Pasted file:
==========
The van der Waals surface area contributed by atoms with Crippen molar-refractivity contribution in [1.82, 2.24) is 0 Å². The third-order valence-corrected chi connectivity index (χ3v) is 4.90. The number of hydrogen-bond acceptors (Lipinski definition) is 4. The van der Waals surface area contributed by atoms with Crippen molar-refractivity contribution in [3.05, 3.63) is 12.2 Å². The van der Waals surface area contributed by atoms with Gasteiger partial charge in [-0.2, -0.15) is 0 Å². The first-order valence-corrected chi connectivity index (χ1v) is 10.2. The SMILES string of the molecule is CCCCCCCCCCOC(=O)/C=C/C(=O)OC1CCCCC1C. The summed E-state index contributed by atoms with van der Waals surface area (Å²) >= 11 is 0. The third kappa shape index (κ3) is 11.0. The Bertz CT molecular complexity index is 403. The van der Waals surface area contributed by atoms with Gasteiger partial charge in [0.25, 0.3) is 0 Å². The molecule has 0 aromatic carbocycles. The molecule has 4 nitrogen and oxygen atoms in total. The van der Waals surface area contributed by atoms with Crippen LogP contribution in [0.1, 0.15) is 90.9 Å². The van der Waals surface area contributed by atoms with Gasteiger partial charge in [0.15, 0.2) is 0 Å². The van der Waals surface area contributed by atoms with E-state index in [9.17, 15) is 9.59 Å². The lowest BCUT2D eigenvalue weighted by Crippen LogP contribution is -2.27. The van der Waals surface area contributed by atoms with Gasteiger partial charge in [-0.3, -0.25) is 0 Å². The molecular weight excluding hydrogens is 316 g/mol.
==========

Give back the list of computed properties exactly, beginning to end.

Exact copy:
The van der Waals surface area contributed by atoms with Crippen molar-refractivity contribution in [1.82, 2.24) is 0 Å². The third-order valence-corrected chi connectivity index (χ3v) is 4.90. The number of hydrogen-bond acceptors (Lipinski definition) is 4. The van der Waals surface area contributed by atoms with Crippen molar-refractivity contribution in [3.05, 3.63) is 12.2 Å². The van der Waals surface area contributed by atoms with Gasteiger partial charge in [-0.2, -0.15) is 0 Å². The first-order valence-corrected chi connectivity index (χ1v) is 10.2. The SMILES string of the molecule is CCCCCCCCCCOC(=O)/C=C/C(=O)OC1CCCCC1C. The summed E-state index contributed by atoms with van der Waals surface area (Å²) >= 11 is 0. The third kappa shape index (κ3) is 11.0. The Bertz CT molecular complexity index is 403. The van der Waals surface area contributed by atoms with Gasteiger partial charge in [0.25, 0.3) is 0 Å². The molecule has 0 aromatic carbocycles. The molecule has 4 nitrogen and oxygen atoms in total. The van der Waals surface area contributed by atoms with Crippen LogP contribution in [0.1, 0.15) is 90.9 Å². The van der Waals surface area contributed by atoms with Gasteiger partial charge in [0.15, 0.2) is 0 Å². The van der Waals surface area contributed by atoms with E-state index in [9.17, 15) is 9.59 Å². The lowest BCUT2D eigenvalue weighted by Crippen LogP contribution is -2.27. The van der Waals surface area contributed by atoms with Gasteiger partial charge in [-0.3, -0.25) is 0 Å². The molecular weight excluding hydrogens is 316 g/mol.